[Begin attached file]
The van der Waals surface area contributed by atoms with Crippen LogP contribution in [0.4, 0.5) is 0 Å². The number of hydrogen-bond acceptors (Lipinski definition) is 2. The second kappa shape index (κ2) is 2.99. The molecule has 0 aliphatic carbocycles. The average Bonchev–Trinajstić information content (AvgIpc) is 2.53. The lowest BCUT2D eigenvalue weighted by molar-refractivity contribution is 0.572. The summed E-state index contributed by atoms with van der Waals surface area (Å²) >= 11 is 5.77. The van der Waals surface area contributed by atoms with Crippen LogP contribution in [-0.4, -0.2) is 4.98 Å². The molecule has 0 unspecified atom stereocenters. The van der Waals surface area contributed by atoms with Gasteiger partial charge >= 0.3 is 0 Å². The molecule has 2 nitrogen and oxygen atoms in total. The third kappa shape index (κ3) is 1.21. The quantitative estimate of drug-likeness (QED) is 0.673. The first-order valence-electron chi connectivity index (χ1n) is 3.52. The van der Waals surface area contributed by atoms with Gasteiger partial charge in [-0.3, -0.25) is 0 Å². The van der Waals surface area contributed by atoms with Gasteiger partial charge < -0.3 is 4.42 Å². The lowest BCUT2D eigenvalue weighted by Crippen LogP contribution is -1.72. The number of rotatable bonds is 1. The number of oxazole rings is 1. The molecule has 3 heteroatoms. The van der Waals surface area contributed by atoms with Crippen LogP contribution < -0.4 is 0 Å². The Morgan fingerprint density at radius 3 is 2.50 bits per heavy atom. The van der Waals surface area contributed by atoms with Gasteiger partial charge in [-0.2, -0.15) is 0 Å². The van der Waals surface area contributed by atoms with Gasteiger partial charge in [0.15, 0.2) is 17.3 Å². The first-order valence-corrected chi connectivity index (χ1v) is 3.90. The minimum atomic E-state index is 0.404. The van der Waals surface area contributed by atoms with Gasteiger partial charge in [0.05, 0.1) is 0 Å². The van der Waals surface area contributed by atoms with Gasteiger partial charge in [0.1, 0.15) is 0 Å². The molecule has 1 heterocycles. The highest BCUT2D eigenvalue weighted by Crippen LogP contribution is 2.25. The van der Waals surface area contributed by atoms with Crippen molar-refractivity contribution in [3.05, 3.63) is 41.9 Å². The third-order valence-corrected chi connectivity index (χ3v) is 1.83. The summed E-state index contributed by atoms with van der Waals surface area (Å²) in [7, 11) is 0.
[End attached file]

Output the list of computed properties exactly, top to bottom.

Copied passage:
The van der Waals surface area contributed by atoms with Crippen LogP contribution in [0.4, 0.5) is 0 Å². The number of hydrogen-bond acceptors (Lipinski definition) is 2. The second kappa shape index (κ2) is 2.99. The molecule has 0 aliphatic carbocycles. The average Bonchev–Trinajstić information content (AvgIpc) is 2.53. The lowest BCUT2D eigenvalue weighted by molar-refractivity contribution is 0.572. The summed E-state index contributed by atoms with van der Waals surface area (Å²) >= 11 is 5.77. The van der Waals surface area contributed by atoms with Crippen LogP contribution in [-0.4, -0.2) is 4.98 Å². The molecule has 0 unspecified atom stereocenters. The van der Waals surface area contributed by atoms with Gasteiger partial charge >= 0.3 is 0 Å². The molecule has 2 nitrogen and oxygen atoms in total. The third kappa shape index (κ3) is 1.21. The quantitative estimate of drug-likeness (QED) is 0.673. The first-order valence-electron chi connectivity index (χ1n) is 3.52. The van der Waals surface area contributed by atoms with Gasteiger partial charge in [-0.3, -0.25) is 0 Å². The van der Waals surface area contributed by atoms with Gasteiger partial charge < -0.3 is 4.42 Å². The lowest BCUT2D eigenvalue weighted by Crippen LogP contribution is -1.72. The number of rotatable bonds is 1. The number of oxazole rings is 1. The molecule has 3 heteroatoms. The van der Waals surface area contributed by atoms with Crippen LogP contribution < -0.4 is 0 Å². The Morgan fingerprint density at radius 3 is 2.50 bits per heavy atom. The van der Waals surface area contributed by atoms with Gasteiger partial charge in [-0.2, -0.15) is 0 Å². The van der Waals surface area contributed by atoms with Gasteiger partial charge in [0.15, 0.2) is 17.3 Å². The first-order valence-corrected chi connectivity index (χ1v) is 3.90. The minimum atomic E-state index is 0.404. The van der Waals surface area contributed by atoms with Gasteiger partial charge in [0.05, 0.1) is 0 Å². The van der Waals surface area contributed by atoms with Gasteiger partial charge in [0.1, 0.15) is 0 Å². The molecule has 1 heterocycles. The highest BCUT2D eigenvalue weighted by Crippen LogP contribution is 2.25. The van der Waals surface area contributed by atoms with Crippen molar-refractivity contribution in [3.05, 3.63) is 41.9 Å². The third-order valence-corrected chi connectivity index (χ3v) is 1.83. The summed E-state index contributed by atoms with van der Waals surface area (Å²) in [7, 11) is 0.